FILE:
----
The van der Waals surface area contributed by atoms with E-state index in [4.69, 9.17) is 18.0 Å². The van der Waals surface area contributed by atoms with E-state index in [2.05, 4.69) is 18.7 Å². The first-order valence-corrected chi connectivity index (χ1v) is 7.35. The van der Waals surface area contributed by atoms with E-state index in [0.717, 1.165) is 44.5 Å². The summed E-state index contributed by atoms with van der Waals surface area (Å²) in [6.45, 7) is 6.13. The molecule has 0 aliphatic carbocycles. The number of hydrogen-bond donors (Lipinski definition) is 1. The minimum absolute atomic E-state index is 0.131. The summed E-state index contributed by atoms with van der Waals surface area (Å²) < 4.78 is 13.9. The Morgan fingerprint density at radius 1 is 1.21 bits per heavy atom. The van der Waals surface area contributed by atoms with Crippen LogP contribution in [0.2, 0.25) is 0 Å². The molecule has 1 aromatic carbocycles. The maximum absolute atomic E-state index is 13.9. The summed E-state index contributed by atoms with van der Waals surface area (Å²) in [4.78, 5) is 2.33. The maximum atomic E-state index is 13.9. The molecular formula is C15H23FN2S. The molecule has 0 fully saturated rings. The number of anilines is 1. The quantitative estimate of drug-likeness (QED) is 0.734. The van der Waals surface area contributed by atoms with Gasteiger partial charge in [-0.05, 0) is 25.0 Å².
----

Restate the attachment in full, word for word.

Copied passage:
The van der Waals surface area contributed by atoms with E-state index in [4.69, 9.17) is 18.0 Å². The van der Waals surface area contributed by atoms with E-state index in [2.05, 4.69) is 18.7 Å². The first-order valence-corrected chi connectivity index (χ1v) is 7.35. The van der Waals surface area contributed by atoms with E-state index in [0.717, 1.165) is 44.5 Å². The summed E-state index contributed by atoms with van der Waals surface area (Å²) in [6.45, 7) is 6.13. The molecule has 0 aliphatic carbocycles. The number of hydrogen-bond donors (Lipinski definition) is 1. The minimum absolute atomic E-state index is 0.131. The summed E-state index contributed by atoms with van der Waals surface area (Å²) < 4.78 is 13.9. The Morgan fingerprint density at radius 1 is 1.21 bits per heavy atom. The van der Waals surface area contributed by atoms with Crippen LogP contribution in [0.2, 0.25) is 0 Å². The molecule has 1 aromatic carbocycles. The maximum absolute atomic E-state index is 13.9. The summed E-state index contributed by atoms with van der Waals surface area (Å²) in [4.78, 5) is 2.33. The maximum atomic E-state index is 13.9. The molecular formula is C15H23FN2S. The molecule has 0 fully saturated rings. The number of anilines is 1. The quantitative estimate of drug-likeness (QED) is 0.734. The van der Waals surface area contributed by atoms with Gasteiger partial charge in [-0.05, 0) is 25.0 Å².